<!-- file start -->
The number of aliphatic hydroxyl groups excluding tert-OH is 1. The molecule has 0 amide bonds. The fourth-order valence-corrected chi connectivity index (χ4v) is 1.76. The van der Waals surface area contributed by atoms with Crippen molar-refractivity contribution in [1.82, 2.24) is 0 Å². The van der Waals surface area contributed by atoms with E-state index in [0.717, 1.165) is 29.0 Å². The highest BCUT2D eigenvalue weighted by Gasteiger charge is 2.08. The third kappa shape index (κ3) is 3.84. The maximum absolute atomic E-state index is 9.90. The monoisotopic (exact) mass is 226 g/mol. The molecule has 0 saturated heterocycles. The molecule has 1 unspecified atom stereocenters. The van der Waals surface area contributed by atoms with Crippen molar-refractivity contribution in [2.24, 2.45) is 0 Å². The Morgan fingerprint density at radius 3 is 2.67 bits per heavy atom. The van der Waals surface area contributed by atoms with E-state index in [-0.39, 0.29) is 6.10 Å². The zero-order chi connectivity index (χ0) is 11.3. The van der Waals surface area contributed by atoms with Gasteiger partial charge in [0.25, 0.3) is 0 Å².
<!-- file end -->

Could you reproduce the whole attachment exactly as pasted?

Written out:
The number of aliphatic hydroxyl groups excluding tert-OH is 1. The molecule has 0 amide bonds. The fourth-order valence-corrected chi connectivity index (χ4v) is 1.76. The van der Waals surface area contributed by atoms with Crippen molar-refractivity contribution in [1.82, 2.24) is 0 Å². The van der Waals surface area contributed by atoms with E-state index in [0.717, 1.165) is 29.0 Å². The highest BCUT2D eigenvalue weighted by Gasteiger charge is 2.08. The third kappa shape index (κ3) is 3.84. The maximum absolute atomic E-state index is 9.90. The monoisotopic (exact) mass is 226 g/mol. The molecule has 0 saturated heterocycles. The molecule has 1 unspecified atom stereocenters. The van der Waals surface area contributed by atoms with Crippen molar-refractivity contribution in [2.24, 2.45) is 0 Å². The Morgan fingerprint density at radius 3 is 2.67 bits per heavy atom. The van der Waals surface area contributed by atoms with E-state index in [-0.39, 0.29) is 6.10 Å². The zero-order chi connectivity index (χ0) is 11.3. The van der Waals surface area contributed by atoms with Gasteiger partial charge in [0.25, 0.3) is 0 Å².